Ferenc Eckhart's programmatic treatise on legal history became the most controversial and most widely debated piece in the volume edited by Bálint Hóman entitled A magyar történetírás új útjai. The views of Eckhart, who proposed the intellectual and social historical rewriting of legal history, were followed with great attention in the parliament, in editorials and by the community of historians as well. In my paper, I present the contemporary reactions and assess them from a historiographical viewpoint. The discourse is a good opportunity to explore the views on history of the persons participating in the debate, which also enables us to interpret/assess Ferenc Eckhart's legal historical program. The most important questions in the "Eckhart debate" were related to the application of the historical perspective, the nature of the European context, the definition of intellectual history and the relationship between social and legal history. Those lawyers, politicians and journalist who launched the fiercest attack on Eckhart's legal historical program (for example, Móric Tomcsányi, Kálmán Molnár, Miklós Nagy) considered an intellectual historical reinterpretation of the specifically Hungarian, and in their opinion timeless, genius of public law unacceptable. Looking at their arguments, it is mostly on the basis of their essentialist concept of history that they can be classified into the same group. As opposed to them, the legal historian who found himself in the focus of the debates was absolutely progressive with his intellectual and social historical experimentation, in which it was Elemér Mályusz who supported him the most. Published at the end of the paper in an appendix, their letters from the time of the debate also attest a close professional and personal relationship between Mályusz and Eckhart.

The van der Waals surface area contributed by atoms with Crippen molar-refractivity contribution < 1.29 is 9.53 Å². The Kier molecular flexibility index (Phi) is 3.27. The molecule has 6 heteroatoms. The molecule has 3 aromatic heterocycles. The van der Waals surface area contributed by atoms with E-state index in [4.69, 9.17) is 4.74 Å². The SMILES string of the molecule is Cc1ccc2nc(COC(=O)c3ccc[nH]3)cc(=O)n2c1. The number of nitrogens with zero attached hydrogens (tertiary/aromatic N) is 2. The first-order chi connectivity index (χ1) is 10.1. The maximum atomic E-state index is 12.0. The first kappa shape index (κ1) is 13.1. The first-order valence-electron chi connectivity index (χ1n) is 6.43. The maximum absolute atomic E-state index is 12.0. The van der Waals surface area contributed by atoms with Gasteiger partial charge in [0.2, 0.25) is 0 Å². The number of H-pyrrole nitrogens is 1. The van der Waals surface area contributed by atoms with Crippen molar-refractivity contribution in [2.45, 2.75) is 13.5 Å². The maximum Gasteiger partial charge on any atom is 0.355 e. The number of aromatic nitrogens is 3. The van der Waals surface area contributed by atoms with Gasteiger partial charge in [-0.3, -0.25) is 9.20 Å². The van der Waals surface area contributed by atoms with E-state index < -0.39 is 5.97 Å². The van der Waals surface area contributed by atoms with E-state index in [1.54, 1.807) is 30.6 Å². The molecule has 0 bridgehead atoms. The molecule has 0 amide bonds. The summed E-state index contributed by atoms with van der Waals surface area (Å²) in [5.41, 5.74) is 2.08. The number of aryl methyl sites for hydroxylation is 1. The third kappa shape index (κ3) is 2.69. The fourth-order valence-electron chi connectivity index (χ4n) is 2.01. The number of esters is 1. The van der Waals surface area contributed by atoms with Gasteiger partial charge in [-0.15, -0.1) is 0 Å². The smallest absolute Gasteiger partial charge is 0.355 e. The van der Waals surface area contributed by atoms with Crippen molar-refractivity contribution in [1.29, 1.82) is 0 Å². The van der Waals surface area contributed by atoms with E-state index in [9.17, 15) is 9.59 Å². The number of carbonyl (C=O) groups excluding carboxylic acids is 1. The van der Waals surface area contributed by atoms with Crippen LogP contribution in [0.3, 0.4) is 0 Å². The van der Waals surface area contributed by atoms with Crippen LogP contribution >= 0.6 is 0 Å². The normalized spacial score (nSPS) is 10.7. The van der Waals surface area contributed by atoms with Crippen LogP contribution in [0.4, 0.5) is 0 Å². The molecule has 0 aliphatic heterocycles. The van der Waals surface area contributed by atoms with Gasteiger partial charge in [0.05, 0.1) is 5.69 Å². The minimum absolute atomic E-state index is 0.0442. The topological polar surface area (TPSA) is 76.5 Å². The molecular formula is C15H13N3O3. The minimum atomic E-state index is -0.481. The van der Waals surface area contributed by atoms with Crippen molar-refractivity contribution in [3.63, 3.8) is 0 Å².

Taking Refuge in Silence... and Intellectual History. Sándor Domanovszky's Views of History and Historical Policy at the Turn of the 1930s and 1940s